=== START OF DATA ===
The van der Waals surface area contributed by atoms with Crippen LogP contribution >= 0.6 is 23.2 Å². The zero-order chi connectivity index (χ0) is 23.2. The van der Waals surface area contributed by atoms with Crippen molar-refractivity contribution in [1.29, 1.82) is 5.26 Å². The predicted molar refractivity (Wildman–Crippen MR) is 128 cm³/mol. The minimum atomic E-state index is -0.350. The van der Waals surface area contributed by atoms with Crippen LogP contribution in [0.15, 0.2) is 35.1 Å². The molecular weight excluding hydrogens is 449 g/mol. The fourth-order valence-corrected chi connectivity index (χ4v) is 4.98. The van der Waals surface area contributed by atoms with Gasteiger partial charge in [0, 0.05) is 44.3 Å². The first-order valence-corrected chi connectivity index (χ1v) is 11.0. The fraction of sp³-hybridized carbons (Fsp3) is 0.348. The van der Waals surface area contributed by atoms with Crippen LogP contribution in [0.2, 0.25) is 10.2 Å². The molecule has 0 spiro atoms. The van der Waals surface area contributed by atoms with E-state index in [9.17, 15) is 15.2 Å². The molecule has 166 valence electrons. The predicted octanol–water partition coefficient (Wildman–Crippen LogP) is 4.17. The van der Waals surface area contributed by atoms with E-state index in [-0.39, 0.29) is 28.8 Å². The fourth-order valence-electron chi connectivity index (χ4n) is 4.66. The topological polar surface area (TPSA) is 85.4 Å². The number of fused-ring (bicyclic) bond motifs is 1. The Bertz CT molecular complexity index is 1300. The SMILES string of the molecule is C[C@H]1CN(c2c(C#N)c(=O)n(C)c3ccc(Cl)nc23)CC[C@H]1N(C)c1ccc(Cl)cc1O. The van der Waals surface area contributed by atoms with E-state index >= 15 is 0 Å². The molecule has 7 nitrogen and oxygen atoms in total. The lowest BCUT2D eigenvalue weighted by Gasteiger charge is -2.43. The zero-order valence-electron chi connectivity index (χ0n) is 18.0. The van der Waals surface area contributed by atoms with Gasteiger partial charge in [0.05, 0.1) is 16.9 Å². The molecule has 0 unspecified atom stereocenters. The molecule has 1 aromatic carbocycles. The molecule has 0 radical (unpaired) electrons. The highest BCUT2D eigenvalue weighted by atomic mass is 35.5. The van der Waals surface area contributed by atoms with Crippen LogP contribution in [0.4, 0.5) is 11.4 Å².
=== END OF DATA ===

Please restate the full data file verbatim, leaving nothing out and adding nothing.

The van der Waals surface area contributed by atoms with Crippen LogP contribution >= 0.6 is 23.2 Å². The zero-order chi connectivity index (χ0) is 23.2. The van der Waals surface area contributed by atoms with Crippen molar-refractivity contribution in [1.29, 1.82) is 5.26 Å². The predicted molar refractivity (Wildman–Crippen MR) is 128 cm³/mol. The minimum atomic E-state index is -0.350. The van der Waals surface area contributed by atoms with Crippen LogP contribution in [0.15, 0.2) is 35.1 Å². The molecular weight excluding hydrogens is 449 g/mol. The fourth-order valence-corrected chi connectivity index (χ4v) is 4.98. The van der Waals surface area contributed by atoms with Gasteiger partial charge in [0, 0.05) is 44.3 Å². The first-order valence-corrected chi connectivity index (χ1v) is 11.0. The fraction of sp³-hybridized carbons (Fsp3) is 0.348. The van der Waals surface area contributed by atoms with Crippen LogP contribution in [0.2, 0.25) is 10.2 Å². The molecule has 0 spiro atoms. The van der Waals surface area contributed by atoms with E-state index in [9.17, 15) is 15.2 Å². The molecule has 166 valence electrons. The predicted octanol–water partition coefficient (Wildman–Crippen LogP) is 4.17. The van der Waals surface area contributed by atoms with E-state index in [-0.39, 0.29) is 28.8 Å². The fourth-order valence-electron chi connectivity index (χ4n) is 4.66. The topological polar surface area (TPSA) is 85.4 Å². The number of fused-ring (bicyclic) bond motifs is 1. The Bertz CT molecular complexity index is 1300. The SMILES string of the molecule is C[C@H]1CN(c2c(C#N)c(=O)n(C)c3ccc(Cl)nc23)CC[C@H]1N(C)c1ccc(Cl)cc1O. The van der Waals surface area contributed by atoms with E-state index >= 15 is 0 Å². The molecule has 7 nitrogen and oxygen atoms in total. The lowest BCUT2D eigenvalue weighted by Gasteiger charge is -2.43. The zero-order valence-electron chi connectivity index (χ0n) is 18.0. The van der Waals surface area contributed by atoms with Gasteiger partial charge in [0.05, 0.1) is 16.9 Å². The molecule has 0 unspecified atom stereocenters. The molecule has 1 aromatic carbocycles. The molecule has 0 radical (unpaired) electrons. The highest BCUT2D eigenvalue weighted by atomic mass is 35.5. The van der Waals surface area contributed by atoms with Crippen LogP contribution in [0.4, 0.5) is 11.4 Å².